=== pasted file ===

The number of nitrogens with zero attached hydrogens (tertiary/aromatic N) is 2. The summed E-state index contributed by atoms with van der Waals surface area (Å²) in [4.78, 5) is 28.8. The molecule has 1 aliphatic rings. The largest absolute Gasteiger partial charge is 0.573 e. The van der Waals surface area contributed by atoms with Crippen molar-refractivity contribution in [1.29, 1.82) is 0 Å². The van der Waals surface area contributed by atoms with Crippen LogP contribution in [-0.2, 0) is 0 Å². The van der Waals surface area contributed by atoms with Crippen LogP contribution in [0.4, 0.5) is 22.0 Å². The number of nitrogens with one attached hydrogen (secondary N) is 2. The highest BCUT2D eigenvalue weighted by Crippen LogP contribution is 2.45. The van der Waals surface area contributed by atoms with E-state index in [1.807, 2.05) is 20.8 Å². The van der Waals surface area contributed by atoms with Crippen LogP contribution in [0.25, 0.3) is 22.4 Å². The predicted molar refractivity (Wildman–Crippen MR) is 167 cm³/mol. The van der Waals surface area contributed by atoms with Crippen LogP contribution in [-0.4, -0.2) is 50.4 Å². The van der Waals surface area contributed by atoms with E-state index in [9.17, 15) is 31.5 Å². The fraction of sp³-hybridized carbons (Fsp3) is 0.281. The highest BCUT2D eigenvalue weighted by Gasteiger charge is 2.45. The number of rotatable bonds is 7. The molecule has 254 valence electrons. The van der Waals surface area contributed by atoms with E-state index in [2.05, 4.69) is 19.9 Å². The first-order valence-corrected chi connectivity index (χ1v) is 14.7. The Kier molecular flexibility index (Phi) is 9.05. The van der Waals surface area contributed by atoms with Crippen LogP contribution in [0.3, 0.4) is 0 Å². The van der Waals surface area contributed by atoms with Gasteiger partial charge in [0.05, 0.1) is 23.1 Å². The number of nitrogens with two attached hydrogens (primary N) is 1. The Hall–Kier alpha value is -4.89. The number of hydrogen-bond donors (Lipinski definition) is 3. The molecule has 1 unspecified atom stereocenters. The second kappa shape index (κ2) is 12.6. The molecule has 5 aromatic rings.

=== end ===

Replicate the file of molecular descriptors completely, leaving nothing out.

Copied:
The number of nitrogens with zero attached hydrogens (tertiary/aromatic N) is 2. The summed E-state index contributed by atoms with van der Waals surface area (Å²) in [4.78, 5) is 28.8. The molecule has 1 aliphatic rings. The largest absolute Gasteiger partial charge is 0.573 e. The van der Waals surface area contributed by atoms with Crippen molar-refractivity contribution in [1.29, 1.82) is 0 Å². The van der Waals surface area contributed by atoms with Crippen LogP contribution in [-0.2, 0) is 0 Å². The van der Waals surface area contributed by atoms with Crippen LogP contribution in [0.4, 0.5) is 22.0 Å². The number of nitrogens with one attached hydrogen (secondary N) is 2. The highest BCUT2D eigenvalue weighted by Crippen LogP contribution is 2.45. The van der Waals surface area contributed by atoms with E-state index in [1.807, 2.05) is 20.8 Å². The van der Waals surface area contributed by atoms with Crippen LogP contribution in [0.25, 0.3) is 22.4 Å². The predicted molar refractivity (Wildman–Crippen MR) is 167 cm³/mol. The van der Waals surface area contributed by atoms with Crippen LogP contribution in [-0.4, -0.2) is 50.4 Å². The van der Waals surface area contributed by atoms with E-state index in [9.17, 15) is 31.5 Å². The fraction of sp³-hybridized carbons (Fsp3) is 0.281. The highest BCUT2D eigenvalue weighted by Gasteiger charge is 2.45. The number of rotatable bonds is 7. The molecule has 254 valence electrons. The van der Waals surface area contributed by atoms with E-state index in [2.05, 4.69) is 19.9 Å². The first-order valence-corrected chi connectivity index (χ1v) is 14.7. The Kier molecular flexibility index (Phi) is 9.05. The van der Waals surface area contributed by atoms with Crippen LogP contribution in [0.3, 0.4) is 0 Å². The van der Waals surface area contributed by atoms with Gasteiger partial charge in [0.05, 0.1) is 23.1 Å². The number of nitrogens with two attached hydrogens (primary N) is 1. The Hall–Kier alpha value is -4.89. The number of hydrogen-bond donors (Lipinski definition) is 3. The molecule has 1 unspecified atom stereocenters. The second kappa shape index (κ2) is 12.6. The molecule has 5 aromatic rings.